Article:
Conclusions:   This secondary analysis finds that clinical studies of pediatric manual therapy lack consistent use of PROMs with high quality property measurements. Further research to establish and implement PROMs to be used in future research studies and in clinical settings should become a priority for professions using manual therapy in children.



From the FULL TEXT Article:

Introduction

In recent years, researchers have produced multiple literature reviews on manual therapy use within the pediatric population. [1] Pediatric manual therapy can include spinal manipulative therapy, mobilization, chiropractic/osteopathic manipulative therapy, or cranial-sacral therapy. [1] While differences exist between them, all reviews conclude a paucity of evidence for effectiveness, mostly due to methodological flaws within the individual included studies. A consistent methodological flaw was the lack of standardized patient-reported outcome measurements (PROMs). [1]

PROMs are instruments or tools that seek a patient’s response to their health, quality of life, or functional status from their health care or treatment. [2] They allow health outcomes to be measured throughout a treatment plan directly from the patient’s perspective. Research of chiropractic, a profession that commonly uses manual therapy, frequently uses PROMS focused on musculoskeletal issues in the adult population. [3]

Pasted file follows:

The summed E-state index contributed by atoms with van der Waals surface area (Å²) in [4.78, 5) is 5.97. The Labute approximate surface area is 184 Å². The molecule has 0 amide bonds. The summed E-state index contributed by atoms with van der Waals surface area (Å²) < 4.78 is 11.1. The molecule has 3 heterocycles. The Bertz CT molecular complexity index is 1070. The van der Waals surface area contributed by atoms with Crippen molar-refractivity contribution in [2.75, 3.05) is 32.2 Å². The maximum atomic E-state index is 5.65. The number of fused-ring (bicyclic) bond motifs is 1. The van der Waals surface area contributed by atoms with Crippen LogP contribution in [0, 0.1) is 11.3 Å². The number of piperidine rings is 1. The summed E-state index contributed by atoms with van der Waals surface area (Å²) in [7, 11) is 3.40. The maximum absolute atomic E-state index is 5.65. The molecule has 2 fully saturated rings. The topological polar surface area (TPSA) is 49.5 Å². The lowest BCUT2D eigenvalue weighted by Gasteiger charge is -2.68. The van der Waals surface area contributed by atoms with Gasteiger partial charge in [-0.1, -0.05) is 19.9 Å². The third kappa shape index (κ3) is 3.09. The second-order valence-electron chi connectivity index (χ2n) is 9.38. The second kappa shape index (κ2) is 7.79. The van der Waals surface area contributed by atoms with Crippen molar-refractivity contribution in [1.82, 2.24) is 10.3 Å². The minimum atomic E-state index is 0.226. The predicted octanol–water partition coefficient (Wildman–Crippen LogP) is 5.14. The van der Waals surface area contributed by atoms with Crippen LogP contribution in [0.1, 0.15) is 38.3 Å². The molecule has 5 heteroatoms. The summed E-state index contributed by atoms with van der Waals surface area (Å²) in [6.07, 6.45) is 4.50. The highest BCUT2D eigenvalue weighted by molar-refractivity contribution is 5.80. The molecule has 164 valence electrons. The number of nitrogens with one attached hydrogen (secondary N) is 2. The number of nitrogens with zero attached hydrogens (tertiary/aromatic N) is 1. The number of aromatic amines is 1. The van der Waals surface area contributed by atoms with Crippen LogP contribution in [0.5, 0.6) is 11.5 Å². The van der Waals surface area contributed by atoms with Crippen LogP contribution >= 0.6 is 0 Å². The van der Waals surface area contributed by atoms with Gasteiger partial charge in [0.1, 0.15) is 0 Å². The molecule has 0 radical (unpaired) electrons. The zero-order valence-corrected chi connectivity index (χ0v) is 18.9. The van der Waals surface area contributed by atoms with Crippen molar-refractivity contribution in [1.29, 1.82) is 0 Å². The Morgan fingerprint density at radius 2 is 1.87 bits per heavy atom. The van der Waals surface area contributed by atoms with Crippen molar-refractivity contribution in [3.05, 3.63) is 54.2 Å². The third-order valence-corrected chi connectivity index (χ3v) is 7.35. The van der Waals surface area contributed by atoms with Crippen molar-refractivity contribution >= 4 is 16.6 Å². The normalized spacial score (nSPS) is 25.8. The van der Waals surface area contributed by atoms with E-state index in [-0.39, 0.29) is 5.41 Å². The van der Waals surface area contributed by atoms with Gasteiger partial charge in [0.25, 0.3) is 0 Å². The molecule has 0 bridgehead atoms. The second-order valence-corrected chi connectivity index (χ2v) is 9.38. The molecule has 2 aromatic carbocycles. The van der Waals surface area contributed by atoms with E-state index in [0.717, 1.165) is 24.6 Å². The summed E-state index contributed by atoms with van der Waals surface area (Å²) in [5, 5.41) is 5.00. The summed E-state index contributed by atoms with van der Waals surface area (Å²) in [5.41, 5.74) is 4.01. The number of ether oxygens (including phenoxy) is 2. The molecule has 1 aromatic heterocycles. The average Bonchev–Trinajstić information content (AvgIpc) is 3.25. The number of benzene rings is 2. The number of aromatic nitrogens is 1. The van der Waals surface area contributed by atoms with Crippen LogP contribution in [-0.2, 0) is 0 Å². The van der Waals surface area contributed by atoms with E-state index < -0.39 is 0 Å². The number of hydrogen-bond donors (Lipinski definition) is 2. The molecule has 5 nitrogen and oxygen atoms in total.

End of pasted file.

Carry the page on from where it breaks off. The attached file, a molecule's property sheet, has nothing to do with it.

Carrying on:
There are many obstacles to the adoption of PROMs in clinical practice. Many clinicians lack understanding about the instruments and have concerns that the time it will take to administer PROMs would increase their workload. [4] Additional challenges include achieving higher patient participation rates, especially among older, sicker, and illiterate patients. [5] Despite the understanding of PROM’s importance in clinical practice, the routine use of these tools is limited. [6]

This secondary data analysis aimed to identify PROMs reported in published clinical trials (observational or experimental) of children receiving manual therapy (any profession) for any condition between 2001-March 2018. For the identified PROMs, two authors extracted property measurement information and evaluated current CONSORT guidelines for reporting property measures. [7] When citations for property measurements were referenced, authors further used COSMIN checklists to evaluate and score the quality of the methods that were conducted to assess the stated property measurement. [8, 9]



Methods

      Initial systematic review